2010 SIGKDD Innovation Award: Dr. Christos Faloutsos

2010 SIGKDD Innovation Award Award Winner

ACM SIGKDD is pleased to announce that Prof. Christos Faloutsos is the winner of its 2010 Innovation Award. He is recognized for his fundamental contributions to graph and multimedia mining, fractals, self-similarity and power laws; indexing for multimedia and bioinformatics data, and data base performance evaluation.
Professor Faloutsos' seminal cross-disciplinary works on power-law graphs, fractal-based analysis, time series, multimedia and spatial indexing are a rare combination of both impressive breadth as well as fundamental depth that set new research directions and inspired subsequent research impacting the KDD field.

His fundamental contributions to spatial and multimedia mining and indexing were well recognized. In 1997, VLDB recognized his R+ tree method with its 'ten year paper' award. His work on Hilbert curves and fractals allowed for better access methods, as well as for modeling and selectivity estimations of real clouds of points. His work on QBIC (Query By Image Content) has been cited more than 1,000 times and inspired similar features that are in commercial products such as DB2 Image Extender, and the proposed GeMINI approach (GEneralized Multimedia INdexIng) became the norm in the field.

His expertise in the field of time series analysis and mining is widely recognized. His FODO 1993 paper introduced methods for efficient similarity search in sequence databases, and it has been cited over 1200 times. His SIGMOD 2004 paper on fast subsequence matching in time-series databases was recognized with the best paper award and has been cited over 1100 times. These seminal papers laid the foundations that inspired a new research area on time series databases.

His SIGCOMM 1999 paper discovered the fundamental power-laws in the Internet topology. This work pioneered the field, and has inspired many follow-up studies. As an indicator of the huge impact, the paper is the 5th most cited paper in 1999, it has been cited over 3000 times since, and will be presented with the "Test of Time" award at SIGCOMM 2010.

His KDD 2004 paper was a pioneering contribution to large-scale graph mining. It introduced fast methods to discover connectivity subgraphs, leveraging the duality between random-walk and electricity-based similarity to achieve efficient methods that can be applied at web scale. Going beyond static network models, his seminal paper on modeling network evolution received the best paper award in KDD 2005. This paper reveals surprising phenomena in time-evolving networks such as shrinking diameter and provides a mathematical model, the densification law, to accurately explain those phenomena. His work has also introduced fast methods for estimation of key graph metrics, winning two consecutive SDM best paper awards in 2007 and 2008. Two of his students won dissertation award and runner-up on topics related to graph mining in KDD 2008 and 2007, respectively.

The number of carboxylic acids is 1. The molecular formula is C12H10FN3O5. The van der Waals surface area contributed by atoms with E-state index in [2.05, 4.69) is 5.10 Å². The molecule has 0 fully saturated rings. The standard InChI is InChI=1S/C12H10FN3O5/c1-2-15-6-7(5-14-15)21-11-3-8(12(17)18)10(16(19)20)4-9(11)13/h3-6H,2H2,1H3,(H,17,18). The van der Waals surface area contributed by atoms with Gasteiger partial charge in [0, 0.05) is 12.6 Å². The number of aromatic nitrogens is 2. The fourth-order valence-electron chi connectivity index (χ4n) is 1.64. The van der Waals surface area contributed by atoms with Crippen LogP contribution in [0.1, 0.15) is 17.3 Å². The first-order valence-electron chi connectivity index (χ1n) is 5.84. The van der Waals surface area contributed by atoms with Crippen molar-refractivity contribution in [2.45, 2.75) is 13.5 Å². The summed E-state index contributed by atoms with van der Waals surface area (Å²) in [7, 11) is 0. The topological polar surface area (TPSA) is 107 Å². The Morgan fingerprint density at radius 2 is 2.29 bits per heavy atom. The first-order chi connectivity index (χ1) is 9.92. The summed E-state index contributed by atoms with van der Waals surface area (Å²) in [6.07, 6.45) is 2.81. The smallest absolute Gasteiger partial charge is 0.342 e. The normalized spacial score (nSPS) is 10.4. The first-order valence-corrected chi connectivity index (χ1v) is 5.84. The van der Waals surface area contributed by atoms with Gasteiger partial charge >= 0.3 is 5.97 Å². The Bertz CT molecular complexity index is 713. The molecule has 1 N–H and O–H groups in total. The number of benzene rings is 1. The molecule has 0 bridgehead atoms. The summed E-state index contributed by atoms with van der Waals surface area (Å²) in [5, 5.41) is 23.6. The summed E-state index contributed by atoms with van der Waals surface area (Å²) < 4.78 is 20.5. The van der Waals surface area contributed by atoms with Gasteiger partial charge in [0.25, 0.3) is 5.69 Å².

His sustained contributions to KDD, with more than 200 highly cited publications, have been well recognized by a series of prestigious awards, including the ICDM Research Contributions Award in 2006 and 15 Best Paper awards from various highly competitive academic forums including KDD, ICDM, SDM, PKDD, PAKDD, SIGMOD, and VLDB.

His work has led not only to important publications, but also to several projects with great broader societal impact. For example, his NetProbe project, which developed tools combating Internet auction fraud, was widely reported by many major news media.

He served on the Board of Directors of the first ACM SIGKDD Executive Committee. He was Program Chair of KDD 2003 and SIGMOD 1999. He was an associate Editor-in-Chief of IEEE Transactions on Knowledge and Data Engineering (TKDE), and is an associate editor of ACM Transactions on Knowledge Discovery from Data (TKDD). He has made significant contribution to the KDD community by continuously training many prominent students and young researchers.

He received his PhD in 1987 from the University of Toronto, Canada. Since 2000, he has been a full professor at the School of Computer Science at Carnegie Mellon University . He has been issued 5 patents with 4 more pending. He has delivered more than 100 Distinguished, Keynote, and Invited lectures.

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